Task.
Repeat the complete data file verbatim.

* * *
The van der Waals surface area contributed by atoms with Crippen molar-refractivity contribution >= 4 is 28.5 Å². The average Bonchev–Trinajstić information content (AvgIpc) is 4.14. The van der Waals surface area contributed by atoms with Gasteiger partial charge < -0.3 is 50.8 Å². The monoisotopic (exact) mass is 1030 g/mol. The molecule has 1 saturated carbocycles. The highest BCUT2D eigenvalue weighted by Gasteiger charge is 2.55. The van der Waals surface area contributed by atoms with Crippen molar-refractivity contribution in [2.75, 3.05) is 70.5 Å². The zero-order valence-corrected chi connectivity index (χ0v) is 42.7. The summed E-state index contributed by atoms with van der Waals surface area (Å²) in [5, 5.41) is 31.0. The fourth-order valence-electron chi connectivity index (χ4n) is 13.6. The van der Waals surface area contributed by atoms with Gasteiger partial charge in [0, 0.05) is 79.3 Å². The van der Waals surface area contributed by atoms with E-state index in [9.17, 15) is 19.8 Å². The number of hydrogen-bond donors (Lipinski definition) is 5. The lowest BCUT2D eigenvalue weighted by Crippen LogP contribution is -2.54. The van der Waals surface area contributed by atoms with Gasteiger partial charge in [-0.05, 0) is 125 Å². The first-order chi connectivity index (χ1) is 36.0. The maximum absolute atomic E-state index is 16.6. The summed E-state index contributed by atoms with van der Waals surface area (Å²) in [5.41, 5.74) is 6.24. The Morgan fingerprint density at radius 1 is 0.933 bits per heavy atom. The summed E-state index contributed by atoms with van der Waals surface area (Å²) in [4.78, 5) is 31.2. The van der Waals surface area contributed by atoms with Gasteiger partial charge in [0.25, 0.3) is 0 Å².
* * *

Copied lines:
The van der Waals surface area contributed by atoms with Crippen molar-refractivity contribution >= 4 is 28.5 Å². The average Bonchev–Trinajstić information content (AvgIpc) is 4.14. The van der Waals surface area contributed by atoms with Gasteiger partial charge < -0.3 is 50.8 Å². The monoisotopic (exact) mass is 1030 g/mol. The molecule has 1 saturated carbocycles. The highest BCUT2D eigenvalue weighted by Gasteiger charge is 2.55. The van der Waals surface area contributed by atoms with Crippen molar-refractivity contribution in [2.75, 3.05) is 70.5 Å². The zero-order valence-corrected chi connectivity index (χ0v) is 42.7. The summed E-state index contributed by atoms with van der Waals surface area (Å²) in [5, 5.41) is 31.0. The fourth-order valence-electron chi connectivity index (χ4n) is 13.6. The van der Waals surface area contributed by atoms with Gasteiger partial charge in [0, 0.05) is 79.3 Å². The van der Waals surface area contributed by atoms with E-state index in [9.17, 15) is 19.8 Å². The number of hydrogen-bond donors (Lipinski definition) is 5. The lowest BCUT2D eigenvalue weighted by Crippen LogP contribution is -2.54. The van der Waals surface area contributed by atoms with Gasteiger partial charge in [-0.05, 0) is 125 Å². The first-order chi connectivity index (χ1) is 36.0. The maximum absolute atomic E-state index is 16.6. The summed E-state index contributed by atoms with van der Waals surface area (Å²) in [5.41, 5.74) is 6.24. The Morgan fingerprint density at radius 1 is 0.933 bits per heavy atom. The summed E-state index contributed by atoms with van der Waals surface area (Å²) in [4.78, 5) is 31.2. The van der Waals surface area contributed by atoms with Gasteiger partial charge in [0.25, 0.3) is 0 Å².